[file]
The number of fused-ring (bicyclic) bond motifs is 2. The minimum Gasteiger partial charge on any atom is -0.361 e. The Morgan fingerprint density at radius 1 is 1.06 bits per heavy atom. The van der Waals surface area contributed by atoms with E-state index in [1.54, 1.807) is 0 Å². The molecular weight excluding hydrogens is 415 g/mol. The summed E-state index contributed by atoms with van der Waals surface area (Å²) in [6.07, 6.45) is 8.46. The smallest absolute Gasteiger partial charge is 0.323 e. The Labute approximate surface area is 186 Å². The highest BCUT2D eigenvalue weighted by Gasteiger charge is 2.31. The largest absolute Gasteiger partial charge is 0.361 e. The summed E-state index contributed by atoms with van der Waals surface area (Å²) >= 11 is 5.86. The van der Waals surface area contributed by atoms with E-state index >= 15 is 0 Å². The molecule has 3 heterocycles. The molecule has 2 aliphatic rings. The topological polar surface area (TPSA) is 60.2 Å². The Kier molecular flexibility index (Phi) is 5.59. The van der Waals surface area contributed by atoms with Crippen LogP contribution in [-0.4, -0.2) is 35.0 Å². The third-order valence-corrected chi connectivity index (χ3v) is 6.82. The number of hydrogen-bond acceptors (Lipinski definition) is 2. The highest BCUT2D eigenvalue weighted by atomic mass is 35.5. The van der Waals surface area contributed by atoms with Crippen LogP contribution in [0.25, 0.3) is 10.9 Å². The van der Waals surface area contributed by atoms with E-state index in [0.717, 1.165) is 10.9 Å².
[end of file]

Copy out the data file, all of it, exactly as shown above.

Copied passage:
The number of fused-ring (bicyclic) bond motifs is 2. The minimum Gasteiger partial charge on any atom is -0.361 e. The Morgan fingerprint density at radius 1 is 1.06 bits per heavy atom. The van der Waals surface area contributed by atoms with E-state index in [1.54, 1.807) is 0 Å². The molecular weight excluding hydrogens is 415 g/mol. The summed E-state index contributed by atoms with van der Waals surface area (Å²) in [6.07, 6.45) is 8.46. The smallest absolute Gasteiger partial charge is 0.323 e. The Labute approximate surface area is 186 Å². The highest BCUT2D eigenvalue weighted by Gasteiger charge is 2.31. The largest absolute Gasteiger partial charge is 0.361 e. The summed E-state index contributed by atoms with van der Waals surface area (Å²) >= 11 is 5.86. The van der Waals surface area contributed by atoms with E-state index >= 15 is 0 Å². The molecule has 3 heterocycles. The molecule has 2 aliphatic rings. The topological polar surface area (TPSA) is 60.2 Å². The Kier molecular flexibility index (Phi) is 5.59. The van der Waals surface area contributed by atoms with Crippen LogP contribution in [-0.4, -0.2) is 35.0 Å². The third-order valence-corrected chi connectivity index (χ3v) is 6.82. The number of hydrogen-bond acceptors (Lipinski definition) is 2. The highest BCUT2D eigenvalue weighted by atomic mass is 35.5. The van der Waals surface area contributed by atoms with Crippen LogP contribution in [0.25, 0.3) is 10.9 Å². The van der Waals surface area contributed by atoms with E-state index in [0.717, 1.165) is 10.9 Å².